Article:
A recent article by local birder and conservationist Terry Rich inspires me to speak out (again) for Sagebrush. As you may know, there has been a stunning and tragic decline in North American songbird populations over the last 50 years. These declines are analyzed by habitat type. The data shows that birds of the Western Forests have not declined seriously, but ‘Aridland’ bird populations have plummeted, by about 25%. These are the birds of our dominant native landscape, the Sagebrush Steppe.
If you are new to the Intermountain West, the Sagebrush desert may strike you as desolate, uninhabited. But a healthy Sagebrush ecosystem supports a huge variety of fauna and flora: badgers and pronghorn, lizards and toads, grasses and flowers, a wealth of insects. And birds—hawks, sparrows, flycatchers and meadowlarks—many songbirds plus the iconic Greater Sage-Grouse.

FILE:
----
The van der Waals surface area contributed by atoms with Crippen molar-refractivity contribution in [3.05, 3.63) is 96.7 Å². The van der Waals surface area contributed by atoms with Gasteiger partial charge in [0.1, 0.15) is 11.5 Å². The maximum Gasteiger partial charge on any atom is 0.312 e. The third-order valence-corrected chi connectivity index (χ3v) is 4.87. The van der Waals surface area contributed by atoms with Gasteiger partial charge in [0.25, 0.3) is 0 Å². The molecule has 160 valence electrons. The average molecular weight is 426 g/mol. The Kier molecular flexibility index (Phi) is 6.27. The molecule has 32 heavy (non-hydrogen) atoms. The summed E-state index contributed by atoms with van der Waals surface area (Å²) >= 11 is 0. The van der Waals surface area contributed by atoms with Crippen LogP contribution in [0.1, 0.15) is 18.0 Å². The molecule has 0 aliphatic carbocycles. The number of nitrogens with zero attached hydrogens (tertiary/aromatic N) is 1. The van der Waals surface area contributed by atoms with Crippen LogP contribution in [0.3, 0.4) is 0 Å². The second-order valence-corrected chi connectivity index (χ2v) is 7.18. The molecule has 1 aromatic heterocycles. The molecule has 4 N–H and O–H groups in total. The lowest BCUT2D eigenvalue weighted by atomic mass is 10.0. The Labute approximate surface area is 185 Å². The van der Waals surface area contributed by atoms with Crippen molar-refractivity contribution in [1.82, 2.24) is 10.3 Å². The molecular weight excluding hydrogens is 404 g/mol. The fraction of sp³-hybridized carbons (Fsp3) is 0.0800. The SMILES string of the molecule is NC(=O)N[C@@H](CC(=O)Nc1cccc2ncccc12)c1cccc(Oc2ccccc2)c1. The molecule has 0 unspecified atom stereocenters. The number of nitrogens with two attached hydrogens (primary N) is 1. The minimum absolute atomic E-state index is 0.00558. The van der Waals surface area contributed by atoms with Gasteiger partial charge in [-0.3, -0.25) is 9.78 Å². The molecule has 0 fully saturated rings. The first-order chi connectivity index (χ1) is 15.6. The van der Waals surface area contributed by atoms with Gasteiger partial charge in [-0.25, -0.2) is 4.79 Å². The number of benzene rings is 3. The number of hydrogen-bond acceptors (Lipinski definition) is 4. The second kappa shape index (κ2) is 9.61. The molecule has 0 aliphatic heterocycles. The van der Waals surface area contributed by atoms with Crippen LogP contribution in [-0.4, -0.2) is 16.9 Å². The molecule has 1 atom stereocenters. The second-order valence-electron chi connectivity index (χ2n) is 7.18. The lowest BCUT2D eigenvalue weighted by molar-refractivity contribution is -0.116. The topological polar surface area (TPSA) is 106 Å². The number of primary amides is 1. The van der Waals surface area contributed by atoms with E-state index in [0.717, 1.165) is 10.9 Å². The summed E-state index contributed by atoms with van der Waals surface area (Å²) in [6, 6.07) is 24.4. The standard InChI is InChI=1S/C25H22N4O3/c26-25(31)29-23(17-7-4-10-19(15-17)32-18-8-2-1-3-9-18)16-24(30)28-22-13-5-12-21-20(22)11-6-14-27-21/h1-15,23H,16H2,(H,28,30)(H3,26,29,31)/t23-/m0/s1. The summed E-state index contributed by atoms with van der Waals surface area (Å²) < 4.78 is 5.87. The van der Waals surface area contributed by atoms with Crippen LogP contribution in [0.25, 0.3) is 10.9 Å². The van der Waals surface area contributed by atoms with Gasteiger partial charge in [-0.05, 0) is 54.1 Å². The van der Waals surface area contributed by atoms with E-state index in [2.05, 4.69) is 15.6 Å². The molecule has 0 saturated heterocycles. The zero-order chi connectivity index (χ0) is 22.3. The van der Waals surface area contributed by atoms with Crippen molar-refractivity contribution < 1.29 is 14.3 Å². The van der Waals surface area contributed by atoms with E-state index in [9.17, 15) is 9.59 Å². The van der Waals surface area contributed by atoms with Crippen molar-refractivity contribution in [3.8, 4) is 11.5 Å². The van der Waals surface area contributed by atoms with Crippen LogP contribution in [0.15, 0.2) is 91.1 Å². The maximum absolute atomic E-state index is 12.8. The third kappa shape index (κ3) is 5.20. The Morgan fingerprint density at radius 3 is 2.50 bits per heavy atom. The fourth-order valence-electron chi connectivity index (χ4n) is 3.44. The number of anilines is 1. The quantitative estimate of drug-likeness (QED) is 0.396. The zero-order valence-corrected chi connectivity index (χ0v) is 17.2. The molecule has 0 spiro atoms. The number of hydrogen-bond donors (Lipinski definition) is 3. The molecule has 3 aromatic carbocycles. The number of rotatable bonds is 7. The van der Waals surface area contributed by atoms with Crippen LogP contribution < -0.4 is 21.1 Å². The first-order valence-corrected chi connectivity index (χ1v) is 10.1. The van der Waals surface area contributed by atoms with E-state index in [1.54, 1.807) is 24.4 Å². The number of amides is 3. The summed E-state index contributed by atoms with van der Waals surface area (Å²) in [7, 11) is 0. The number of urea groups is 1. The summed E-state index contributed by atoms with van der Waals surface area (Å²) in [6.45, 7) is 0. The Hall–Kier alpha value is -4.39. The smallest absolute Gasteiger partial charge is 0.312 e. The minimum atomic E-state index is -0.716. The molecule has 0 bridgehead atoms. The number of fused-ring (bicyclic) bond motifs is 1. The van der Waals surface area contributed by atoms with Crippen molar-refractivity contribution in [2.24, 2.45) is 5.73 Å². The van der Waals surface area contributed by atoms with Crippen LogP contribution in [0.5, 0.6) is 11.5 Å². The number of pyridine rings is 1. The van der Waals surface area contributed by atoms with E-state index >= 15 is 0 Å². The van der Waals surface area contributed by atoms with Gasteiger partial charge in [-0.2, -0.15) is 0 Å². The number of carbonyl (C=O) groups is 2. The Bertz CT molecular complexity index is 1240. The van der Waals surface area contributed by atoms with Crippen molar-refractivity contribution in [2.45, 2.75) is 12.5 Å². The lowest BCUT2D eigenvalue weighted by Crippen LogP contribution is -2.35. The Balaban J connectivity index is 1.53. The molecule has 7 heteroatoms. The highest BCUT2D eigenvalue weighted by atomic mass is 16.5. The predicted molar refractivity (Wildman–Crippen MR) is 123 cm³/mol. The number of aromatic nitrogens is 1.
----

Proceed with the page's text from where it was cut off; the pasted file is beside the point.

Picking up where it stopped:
It’s easy to love the beautiful flowering plants of our gardens. Harder, perhaps, to love Sagebrush—until you see it as the anchor, the rock on which so many other species rely. So, here’s to Sagebrush and a healthy New Year!